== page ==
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Homosexuality in military emerges as a hot potato

Posted September. 19, 2017 07:36,   

Updated September. 19, 2017 08:31

한국어

Homosexual activities in South Korean military have increased in the recent five years. According to the report the Defense Ministry submitted to Liberty Korea Party lawmaker Kim Hak-yong’s office, the number of consensual sexual assaults between soldiers of the same gender increased to 21 cases in the first half of this year from two in 2013. It is a 20-fold increase of same-sex assaults in the military given remaining period by the end of this year. Under the Military Criminal Act in South Korea, homosexual activity is banned and classified as an assault.

It turns out that soldiers’ homosexual activities are mostly occurred in military camps as they cannot go out or sleep out freely. In July 2015, military authorities found soldiers engaging in a similar sexual intercourse in the barrack during bedtime.

“Concerns over rapidly spreading homosexuality in military base are raised as they may hinder discipline and combat readiness of soldiers,” said the lawmaker. “Explicit sexual activity or expression‎ of affection can lead to a crime of passion.”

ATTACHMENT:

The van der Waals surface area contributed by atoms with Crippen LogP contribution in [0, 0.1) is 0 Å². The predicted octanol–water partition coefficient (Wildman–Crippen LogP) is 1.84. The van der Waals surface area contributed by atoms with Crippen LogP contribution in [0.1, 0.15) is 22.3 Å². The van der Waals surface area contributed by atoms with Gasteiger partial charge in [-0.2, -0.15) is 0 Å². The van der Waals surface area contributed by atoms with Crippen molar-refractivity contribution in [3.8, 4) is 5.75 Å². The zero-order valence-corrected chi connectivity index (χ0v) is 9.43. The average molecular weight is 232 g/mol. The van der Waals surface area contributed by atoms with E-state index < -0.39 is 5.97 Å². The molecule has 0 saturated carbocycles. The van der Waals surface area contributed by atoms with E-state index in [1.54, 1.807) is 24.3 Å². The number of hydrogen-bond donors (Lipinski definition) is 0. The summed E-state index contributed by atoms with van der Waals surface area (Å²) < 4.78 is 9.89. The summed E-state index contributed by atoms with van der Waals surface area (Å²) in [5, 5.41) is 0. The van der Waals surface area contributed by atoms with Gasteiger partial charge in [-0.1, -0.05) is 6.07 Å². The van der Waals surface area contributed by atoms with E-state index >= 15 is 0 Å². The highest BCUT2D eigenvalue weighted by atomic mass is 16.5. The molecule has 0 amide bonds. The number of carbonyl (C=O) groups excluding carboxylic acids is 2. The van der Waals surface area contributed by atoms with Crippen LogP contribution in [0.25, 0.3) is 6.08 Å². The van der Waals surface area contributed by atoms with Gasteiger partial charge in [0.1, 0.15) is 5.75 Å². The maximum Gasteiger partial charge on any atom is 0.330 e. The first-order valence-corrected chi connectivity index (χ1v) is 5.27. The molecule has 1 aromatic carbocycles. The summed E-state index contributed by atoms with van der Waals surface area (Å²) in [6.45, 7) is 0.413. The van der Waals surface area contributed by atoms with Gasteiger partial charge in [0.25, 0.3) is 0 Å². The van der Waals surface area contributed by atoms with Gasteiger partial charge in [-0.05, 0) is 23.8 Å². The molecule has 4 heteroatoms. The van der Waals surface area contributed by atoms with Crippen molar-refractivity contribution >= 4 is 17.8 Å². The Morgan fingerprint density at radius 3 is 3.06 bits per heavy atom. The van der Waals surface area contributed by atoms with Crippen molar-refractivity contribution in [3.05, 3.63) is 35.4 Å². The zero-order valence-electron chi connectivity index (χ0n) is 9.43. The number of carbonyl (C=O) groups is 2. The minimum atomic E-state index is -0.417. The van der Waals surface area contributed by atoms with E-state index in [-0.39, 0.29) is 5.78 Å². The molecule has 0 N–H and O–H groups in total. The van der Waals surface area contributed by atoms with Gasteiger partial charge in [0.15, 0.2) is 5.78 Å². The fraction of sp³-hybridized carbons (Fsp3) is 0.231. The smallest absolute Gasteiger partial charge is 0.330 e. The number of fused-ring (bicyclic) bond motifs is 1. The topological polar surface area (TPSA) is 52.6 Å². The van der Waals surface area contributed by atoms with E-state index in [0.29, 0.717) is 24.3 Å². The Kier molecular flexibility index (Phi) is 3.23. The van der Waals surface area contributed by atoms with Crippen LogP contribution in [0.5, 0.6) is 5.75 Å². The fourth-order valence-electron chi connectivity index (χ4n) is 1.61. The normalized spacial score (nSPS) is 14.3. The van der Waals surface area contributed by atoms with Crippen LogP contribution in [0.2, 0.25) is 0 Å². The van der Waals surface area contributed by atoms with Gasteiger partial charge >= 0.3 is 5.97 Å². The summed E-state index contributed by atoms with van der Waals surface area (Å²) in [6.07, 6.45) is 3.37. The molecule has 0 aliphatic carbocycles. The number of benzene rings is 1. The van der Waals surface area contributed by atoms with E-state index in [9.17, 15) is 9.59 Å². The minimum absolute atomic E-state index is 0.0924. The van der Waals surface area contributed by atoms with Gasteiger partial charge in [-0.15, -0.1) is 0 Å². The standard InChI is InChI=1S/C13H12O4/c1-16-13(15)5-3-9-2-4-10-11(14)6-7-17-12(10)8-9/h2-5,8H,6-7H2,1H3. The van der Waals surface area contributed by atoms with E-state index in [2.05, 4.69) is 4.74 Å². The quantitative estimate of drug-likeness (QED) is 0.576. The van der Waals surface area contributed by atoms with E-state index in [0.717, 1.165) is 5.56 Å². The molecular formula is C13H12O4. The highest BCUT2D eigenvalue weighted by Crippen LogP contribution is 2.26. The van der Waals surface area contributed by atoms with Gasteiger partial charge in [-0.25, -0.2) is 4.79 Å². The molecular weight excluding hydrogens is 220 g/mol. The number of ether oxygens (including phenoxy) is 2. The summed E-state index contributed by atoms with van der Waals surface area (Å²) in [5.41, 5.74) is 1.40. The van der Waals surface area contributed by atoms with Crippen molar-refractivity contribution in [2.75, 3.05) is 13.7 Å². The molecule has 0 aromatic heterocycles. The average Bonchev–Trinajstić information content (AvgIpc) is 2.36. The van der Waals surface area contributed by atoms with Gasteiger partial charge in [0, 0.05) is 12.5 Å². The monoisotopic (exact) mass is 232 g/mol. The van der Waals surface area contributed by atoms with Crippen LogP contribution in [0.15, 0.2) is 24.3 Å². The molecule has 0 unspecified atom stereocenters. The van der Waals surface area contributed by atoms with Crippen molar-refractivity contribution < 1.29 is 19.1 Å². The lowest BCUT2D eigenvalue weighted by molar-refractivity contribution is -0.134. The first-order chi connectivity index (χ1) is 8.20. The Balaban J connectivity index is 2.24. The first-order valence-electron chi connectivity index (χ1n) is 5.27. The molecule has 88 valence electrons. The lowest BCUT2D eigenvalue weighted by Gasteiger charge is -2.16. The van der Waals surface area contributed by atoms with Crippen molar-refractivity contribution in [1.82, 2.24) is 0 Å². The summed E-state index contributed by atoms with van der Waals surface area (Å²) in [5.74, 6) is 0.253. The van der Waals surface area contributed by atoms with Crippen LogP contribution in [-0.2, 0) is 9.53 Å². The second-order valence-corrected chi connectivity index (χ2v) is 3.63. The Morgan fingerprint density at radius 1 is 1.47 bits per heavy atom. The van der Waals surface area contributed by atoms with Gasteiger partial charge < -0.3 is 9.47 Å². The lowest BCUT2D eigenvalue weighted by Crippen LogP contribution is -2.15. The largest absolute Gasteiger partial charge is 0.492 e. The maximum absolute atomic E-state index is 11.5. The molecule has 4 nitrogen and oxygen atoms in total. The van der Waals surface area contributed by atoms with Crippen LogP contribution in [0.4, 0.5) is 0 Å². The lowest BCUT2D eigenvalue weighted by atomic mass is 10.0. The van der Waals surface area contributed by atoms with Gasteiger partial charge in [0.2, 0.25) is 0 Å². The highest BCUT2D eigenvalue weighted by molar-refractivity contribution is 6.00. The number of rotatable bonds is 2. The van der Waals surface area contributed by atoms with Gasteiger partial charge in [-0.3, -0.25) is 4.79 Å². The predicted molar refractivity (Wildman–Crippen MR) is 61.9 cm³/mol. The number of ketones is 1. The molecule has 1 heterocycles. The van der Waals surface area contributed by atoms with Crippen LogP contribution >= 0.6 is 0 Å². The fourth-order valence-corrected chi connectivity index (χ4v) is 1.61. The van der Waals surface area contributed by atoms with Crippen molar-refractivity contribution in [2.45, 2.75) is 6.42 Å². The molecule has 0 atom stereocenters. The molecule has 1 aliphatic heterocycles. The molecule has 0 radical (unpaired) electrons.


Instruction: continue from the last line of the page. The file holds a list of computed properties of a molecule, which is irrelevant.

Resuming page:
Another concern is that indiscreet sexual relations can cause sexually transmitted diseases. According to the Defense Ministry, the number of AIDS cases amounted to 21 cases as of July 31 this year, comparing to 26 in 2013. Syphilis also reported 71 cases for the first seven months of this year, comparing to 71 in 2013.

Lifting ban on gay soldiers is also a hot potato in our society to the extent that it becomes a controversial issue in confirmation hearings for Constitutional Court Justice nominee Kim Yi-su and Supreme Court’s Chief Justice nominee Kim Myung-soo. Justice Party lawmaker Kim Jong-dae introduced a revised bill of the military penal code to repeal the provision of punishing homosexual activity in May on the ground that it violates the right to determine sexual orientation and there is no proof that homosexuality harms discipline and combat readiness.

Against this backdrop, many Christian churches oppose lifting the ban on gay soldiers. “There will certainly be innocent victims as the military is a hierarchical society and soldiers cannot stand against the order of their superiors,” they claims. “Men in the enlistment age will increasingly try to dodge the military service.”



Hoon-Sang Park tigermask@donga.com